The Minnetonka Corporation, which produces and sells to wholesalers a
highly successful line of water skis, has decided to diversify to
stabilize sales throughout the year. The company is considering the
production of cross-country skis.
After considerable research, a cross-country ski line has been
developed. Because of the conservative nature of the company
management, however, Minnetonka?s president has decided to introduce
only one type of the new skis for this coming winter. If the product
is a success, further expansion in future years will be initiated.
The ski selected is a mass-market ski with a special binding. It will
be sold to wholesalers for $80 per pair. Because of availability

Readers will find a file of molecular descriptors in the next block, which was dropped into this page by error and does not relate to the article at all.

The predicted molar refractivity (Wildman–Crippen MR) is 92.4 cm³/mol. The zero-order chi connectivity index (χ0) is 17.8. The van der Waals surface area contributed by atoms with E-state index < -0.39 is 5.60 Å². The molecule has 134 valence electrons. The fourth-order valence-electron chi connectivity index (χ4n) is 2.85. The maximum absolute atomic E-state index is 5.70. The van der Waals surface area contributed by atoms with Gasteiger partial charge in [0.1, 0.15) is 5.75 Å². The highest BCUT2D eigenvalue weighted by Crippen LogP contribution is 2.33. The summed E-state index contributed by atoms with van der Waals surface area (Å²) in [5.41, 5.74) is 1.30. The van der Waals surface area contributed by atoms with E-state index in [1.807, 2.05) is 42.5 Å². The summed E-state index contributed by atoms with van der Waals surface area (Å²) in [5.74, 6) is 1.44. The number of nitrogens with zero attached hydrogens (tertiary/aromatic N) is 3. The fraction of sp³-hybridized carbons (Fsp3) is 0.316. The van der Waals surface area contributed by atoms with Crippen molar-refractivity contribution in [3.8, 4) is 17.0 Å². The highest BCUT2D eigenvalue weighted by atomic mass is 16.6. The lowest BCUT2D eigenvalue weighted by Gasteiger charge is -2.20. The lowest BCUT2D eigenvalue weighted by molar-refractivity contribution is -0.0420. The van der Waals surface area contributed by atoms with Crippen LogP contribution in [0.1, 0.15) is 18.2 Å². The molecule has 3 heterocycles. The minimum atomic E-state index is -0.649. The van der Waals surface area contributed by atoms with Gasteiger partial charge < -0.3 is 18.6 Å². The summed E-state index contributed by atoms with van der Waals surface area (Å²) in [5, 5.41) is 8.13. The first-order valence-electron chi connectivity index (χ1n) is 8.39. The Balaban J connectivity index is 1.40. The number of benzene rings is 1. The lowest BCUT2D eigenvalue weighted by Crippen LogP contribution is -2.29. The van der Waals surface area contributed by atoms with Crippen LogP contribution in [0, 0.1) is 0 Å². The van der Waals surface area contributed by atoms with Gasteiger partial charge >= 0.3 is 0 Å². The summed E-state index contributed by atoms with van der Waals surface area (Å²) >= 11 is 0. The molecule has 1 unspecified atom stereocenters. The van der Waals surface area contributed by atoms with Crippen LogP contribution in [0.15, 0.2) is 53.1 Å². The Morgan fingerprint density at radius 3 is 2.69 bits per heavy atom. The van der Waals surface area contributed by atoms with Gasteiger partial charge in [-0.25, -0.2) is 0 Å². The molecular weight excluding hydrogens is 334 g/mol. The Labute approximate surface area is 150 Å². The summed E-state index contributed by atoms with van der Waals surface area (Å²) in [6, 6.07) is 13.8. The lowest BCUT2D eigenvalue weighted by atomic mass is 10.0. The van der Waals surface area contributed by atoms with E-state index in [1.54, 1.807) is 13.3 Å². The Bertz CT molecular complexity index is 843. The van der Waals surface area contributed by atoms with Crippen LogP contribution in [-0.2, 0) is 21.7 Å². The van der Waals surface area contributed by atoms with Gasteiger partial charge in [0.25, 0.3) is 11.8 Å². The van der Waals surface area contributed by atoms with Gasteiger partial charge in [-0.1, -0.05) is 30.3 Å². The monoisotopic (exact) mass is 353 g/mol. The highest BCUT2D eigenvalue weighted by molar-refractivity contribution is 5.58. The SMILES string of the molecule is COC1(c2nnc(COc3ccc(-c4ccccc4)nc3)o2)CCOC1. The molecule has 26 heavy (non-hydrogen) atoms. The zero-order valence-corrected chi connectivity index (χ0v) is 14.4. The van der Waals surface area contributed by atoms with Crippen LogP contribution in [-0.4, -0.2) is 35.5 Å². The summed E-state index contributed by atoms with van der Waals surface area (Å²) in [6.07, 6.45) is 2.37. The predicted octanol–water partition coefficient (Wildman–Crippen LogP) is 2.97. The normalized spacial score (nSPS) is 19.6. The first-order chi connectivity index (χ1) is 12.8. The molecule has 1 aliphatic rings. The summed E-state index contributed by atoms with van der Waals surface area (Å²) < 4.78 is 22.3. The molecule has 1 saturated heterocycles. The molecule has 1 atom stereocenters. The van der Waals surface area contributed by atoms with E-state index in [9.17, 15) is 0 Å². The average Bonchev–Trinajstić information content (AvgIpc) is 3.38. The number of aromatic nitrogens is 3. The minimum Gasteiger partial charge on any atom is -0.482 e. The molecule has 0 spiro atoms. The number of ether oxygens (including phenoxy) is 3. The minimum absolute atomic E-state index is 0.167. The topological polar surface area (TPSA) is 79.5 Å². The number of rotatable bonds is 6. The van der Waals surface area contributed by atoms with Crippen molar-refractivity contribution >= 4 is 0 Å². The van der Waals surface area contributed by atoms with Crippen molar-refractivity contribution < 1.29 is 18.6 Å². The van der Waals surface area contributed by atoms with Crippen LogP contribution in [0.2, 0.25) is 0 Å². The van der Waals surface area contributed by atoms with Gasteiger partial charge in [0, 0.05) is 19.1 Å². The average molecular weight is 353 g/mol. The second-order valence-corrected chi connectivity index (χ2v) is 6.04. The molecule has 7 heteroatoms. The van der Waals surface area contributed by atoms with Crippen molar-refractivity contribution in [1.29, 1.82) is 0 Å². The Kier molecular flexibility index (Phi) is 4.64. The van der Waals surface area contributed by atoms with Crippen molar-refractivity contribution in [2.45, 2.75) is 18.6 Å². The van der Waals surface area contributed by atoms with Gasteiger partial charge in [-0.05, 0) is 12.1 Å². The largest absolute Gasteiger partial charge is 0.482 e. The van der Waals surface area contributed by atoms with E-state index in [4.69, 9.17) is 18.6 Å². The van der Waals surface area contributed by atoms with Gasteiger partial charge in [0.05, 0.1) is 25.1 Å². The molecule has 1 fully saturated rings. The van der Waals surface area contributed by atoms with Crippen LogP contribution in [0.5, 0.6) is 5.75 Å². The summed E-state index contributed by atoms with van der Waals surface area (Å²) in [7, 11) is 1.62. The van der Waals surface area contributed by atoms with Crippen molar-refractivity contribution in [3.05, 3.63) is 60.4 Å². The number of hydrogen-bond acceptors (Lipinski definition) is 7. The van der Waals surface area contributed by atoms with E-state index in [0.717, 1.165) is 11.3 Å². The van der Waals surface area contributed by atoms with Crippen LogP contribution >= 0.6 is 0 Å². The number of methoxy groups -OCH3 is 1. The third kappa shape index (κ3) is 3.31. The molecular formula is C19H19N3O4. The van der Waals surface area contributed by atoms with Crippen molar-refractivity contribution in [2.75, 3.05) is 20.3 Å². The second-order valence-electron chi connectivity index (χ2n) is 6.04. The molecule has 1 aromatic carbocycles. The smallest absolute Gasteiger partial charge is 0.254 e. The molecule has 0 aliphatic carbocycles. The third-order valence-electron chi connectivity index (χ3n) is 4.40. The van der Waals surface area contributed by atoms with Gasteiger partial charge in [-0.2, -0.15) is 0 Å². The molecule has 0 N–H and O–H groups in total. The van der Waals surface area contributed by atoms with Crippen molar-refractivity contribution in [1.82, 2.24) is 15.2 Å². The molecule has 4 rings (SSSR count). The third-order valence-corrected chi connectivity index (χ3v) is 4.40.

capacity, no additional fixed charges will be incurred to produce the
skis. A $100,000 fixed charge will be absorbed by the skis, however,
to allocate a fair share of the company?s present fixed costs to the
Using the estimated sales and production of 10,000 pair of skis as the
expected volume, the accounting department has developed the following
cost per pair of skis and bindings:
Direct Labor: $35
Direct Material: $30
Total Overhead: $15
Minnetonka has approached a subcontractor to discuss the possibility
of purchasing the bindings. The purchase price of the bindings from
the subcontractor would be $5.25 per binding, or $10.50 per pair. If
the Minnetonka Corporation accepts the purchase proposal, it is
predicted that direct-labor and variable-overhead costs would be
reduced by 10% and direct-material costs would be reduced by 20%.
What would be the maximum purchase price acceptable to the Minnetonka
Corporation for the bindings?
What nonquantifiable factors should the Minnetonka Corporation
consider in determining whether they should make or buy the bindings?